Best laid plans - Improving the Command Cycle in the Maritime Domain
The dynamic nature of modern naval warfare necessitates timeliness and accuracy when composing and executing orders - whatever the mission.
The Contemporary Operating Environment (COE) presents a number of challenges to naval commanders. Their primary missions can be as diverse as countering a near-peer threat on one deployment to undertaking counter piracy operations on the next, and they must also be prepared to undertake ad hoc tasks such as search and rescue, drug interdiction, or disaster relief.
Adding to the complexity is the cross-domain nature of naval warfare, feasibly, a single vessel could find itself simultaneously engaged in surface, sub-surface, and anti-air warfare, and tasked with supporting amphibious operations, providing naval gun fires, and operating organic air assets.
The dynamic nature of modern naval warfare necessitates timeliness and accuracy when composing and executing orders - whatever the mission. At a time when the sources of information available are more varied and comprehensive than ever before, being able to quickly evaluate the myriad of data, determine that which is relevant, and compose effective task orders can be a challenge.
Much of the information received by a commander comes via Message Text Format (MTF), these must be read, the salient information extracted, and then manually entered into combat management (CMS) and command-and-control (C2) systems, this can be a labour-intensive and time-consuming task with opportunities for errors. Likewise, a task group commander in composing their plan faces many of the same issues, they will typically work with an editor in composing the MTF and draw upon a variety of traditional tools and data sources – such as maps for geospatial information.
The commander’s intent coupled with an initial task order may in some instances be enough information for individual vessels to execute a plan, however, it is more likely that orders will need to be amended as an operation plays out and new information and tasks emerge.
Automating processes and providing a simplified user interface can be a boon for commanders when writing orders and introducing ad hoc changes. For example, when composing an anti-air warfare Four-Whiskey (4W) grid or an Air Tasking Order (ATO) a commander must draw upon a range of geodata sources that can exist in different formats, being able to compose the message in a structured template can negate the errors that may be introduced when free writing many lines of text. It can also serve to reduce labour and time requirements, as well as bring information assurance.
Keep it simple
It is here that Systematic’s IRIS Forms solution can act as a force multiplier. The IRIS messaging system is combat proven and has become the de-facto standard in NATO member countries for interoperability and military messaging using agreed international MTF standards. The IRIS Forms interface effectively guides the user through the writing process via a structured template with simple drop-down options and text boxes, it also automatically flags any errors in the composition of the message.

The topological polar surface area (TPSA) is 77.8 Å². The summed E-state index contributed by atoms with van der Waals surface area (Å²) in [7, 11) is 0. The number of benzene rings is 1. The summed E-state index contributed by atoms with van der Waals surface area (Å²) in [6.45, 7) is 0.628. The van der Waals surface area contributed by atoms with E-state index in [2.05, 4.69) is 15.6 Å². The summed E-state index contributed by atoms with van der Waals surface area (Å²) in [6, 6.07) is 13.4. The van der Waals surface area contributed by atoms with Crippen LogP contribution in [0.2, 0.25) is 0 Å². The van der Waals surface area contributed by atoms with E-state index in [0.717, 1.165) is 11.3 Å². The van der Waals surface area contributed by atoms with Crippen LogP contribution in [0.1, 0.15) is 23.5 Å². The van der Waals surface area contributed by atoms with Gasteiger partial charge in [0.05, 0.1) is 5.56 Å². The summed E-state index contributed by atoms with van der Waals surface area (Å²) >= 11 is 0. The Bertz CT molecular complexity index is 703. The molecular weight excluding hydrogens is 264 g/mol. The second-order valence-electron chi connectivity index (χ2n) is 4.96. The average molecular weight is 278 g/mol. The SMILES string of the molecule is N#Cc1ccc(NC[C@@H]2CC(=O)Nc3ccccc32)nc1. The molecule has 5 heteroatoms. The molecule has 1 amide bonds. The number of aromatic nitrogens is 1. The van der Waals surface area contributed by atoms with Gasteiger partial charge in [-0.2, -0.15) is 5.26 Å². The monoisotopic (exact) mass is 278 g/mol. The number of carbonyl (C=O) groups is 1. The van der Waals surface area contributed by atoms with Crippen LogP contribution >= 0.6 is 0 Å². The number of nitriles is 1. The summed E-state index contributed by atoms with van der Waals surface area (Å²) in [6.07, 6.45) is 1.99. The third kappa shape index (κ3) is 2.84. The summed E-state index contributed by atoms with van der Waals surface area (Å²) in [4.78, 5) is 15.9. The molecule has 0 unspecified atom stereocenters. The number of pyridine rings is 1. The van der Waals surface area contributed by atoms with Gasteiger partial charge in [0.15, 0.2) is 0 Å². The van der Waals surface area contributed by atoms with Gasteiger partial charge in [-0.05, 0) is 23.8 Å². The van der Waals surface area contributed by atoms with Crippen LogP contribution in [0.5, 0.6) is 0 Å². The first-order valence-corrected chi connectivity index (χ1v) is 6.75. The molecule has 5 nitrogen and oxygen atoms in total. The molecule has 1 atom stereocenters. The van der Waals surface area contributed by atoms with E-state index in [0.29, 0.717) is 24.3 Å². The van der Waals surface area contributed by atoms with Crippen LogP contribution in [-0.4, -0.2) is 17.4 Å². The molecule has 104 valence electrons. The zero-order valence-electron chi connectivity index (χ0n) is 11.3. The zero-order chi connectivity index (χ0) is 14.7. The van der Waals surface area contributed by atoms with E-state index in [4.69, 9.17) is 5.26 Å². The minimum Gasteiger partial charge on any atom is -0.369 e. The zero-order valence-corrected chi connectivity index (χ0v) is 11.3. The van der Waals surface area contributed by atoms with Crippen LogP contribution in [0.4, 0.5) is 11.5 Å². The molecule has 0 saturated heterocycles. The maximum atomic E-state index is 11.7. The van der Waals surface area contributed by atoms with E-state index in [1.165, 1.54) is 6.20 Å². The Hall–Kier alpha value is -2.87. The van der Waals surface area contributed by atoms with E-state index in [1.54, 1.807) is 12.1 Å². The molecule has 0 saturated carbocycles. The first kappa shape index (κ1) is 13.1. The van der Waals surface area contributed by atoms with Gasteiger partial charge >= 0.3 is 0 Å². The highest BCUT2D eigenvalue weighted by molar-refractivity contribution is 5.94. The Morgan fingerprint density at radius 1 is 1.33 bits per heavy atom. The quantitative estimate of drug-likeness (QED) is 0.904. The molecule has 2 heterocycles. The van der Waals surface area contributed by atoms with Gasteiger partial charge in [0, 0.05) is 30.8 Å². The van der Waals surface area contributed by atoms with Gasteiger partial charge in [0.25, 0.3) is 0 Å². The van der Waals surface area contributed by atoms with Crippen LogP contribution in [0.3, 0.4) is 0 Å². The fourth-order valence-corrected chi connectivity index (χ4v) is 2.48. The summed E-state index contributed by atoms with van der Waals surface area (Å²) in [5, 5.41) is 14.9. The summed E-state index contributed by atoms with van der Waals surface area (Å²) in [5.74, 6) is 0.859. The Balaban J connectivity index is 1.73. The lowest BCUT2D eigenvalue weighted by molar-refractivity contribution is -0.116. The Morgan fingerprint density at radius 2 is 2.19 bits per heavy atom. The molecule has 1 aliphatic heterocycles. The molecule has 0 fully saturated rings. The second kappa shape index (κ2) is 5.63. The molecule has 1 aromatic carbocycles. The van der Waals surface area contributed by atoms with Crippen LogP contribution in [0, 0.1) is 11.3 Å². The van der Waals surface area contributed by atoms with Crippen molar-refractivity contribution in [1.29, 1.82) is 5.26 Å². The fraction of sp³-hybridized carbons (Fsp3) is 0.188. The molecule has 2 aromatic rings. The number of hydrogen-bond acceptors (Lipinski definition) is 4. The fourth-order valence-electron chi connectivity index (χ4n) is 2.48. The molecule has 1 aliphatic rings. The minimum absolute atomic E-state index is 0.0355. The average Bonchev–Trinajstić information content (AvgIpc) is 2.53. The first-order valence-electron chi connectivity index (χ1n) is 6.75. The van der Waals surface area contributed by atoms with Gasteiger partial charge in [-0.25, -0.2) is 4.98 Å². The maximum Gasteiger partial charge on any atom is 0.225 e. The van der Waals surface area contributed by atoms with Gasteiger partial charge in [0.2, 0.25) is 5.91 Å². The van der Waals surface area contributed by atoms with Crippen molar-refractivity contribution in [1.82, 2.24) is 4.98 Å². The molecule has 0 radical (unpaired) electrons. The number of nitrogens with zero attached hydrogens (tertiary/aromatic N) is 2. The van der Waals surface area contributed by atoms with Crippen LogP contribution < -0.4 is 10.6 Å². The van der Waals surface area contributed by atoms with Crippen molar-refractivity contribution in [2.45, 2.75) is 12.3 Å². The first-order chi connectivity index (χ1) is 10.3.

If used in conjunction with the SitaWare suite, the content contained within the message can automatically be extracted into the C2 system, where the plan and associated graphical elements – such as map overlays – are generated. If the recipient of the message operates IRIS Forms but not SitaWare, then the information is readily at hand and in an easy to extract format, and even if they do not have the Forms solution the data contained in the message will be available in the traditional text format. The IRIS Forms interface also enables quick and accurate changes to be made to a plan, as the relevant components are easily identifiable and accessible for editing.
A step change
The combination of SitaWare with IRIS brings further utility, as changes made within SitaWare can be exported to the IRIS MTF and disseminated through the usual means. New orders can also be easily introduced into the SitaWare C2 system without the need to load a completely new plan, the user simply receives a notification of the changes – for example as a chat message – and then can import the information with a few clicks.
At a time when many navies are facing peer and near-peer threats at sea, shortening the command cycle can make the difference between success and failure - automatically transferring the plan information within an MTF into a C2 system can bring a step change in capability for naval commanders.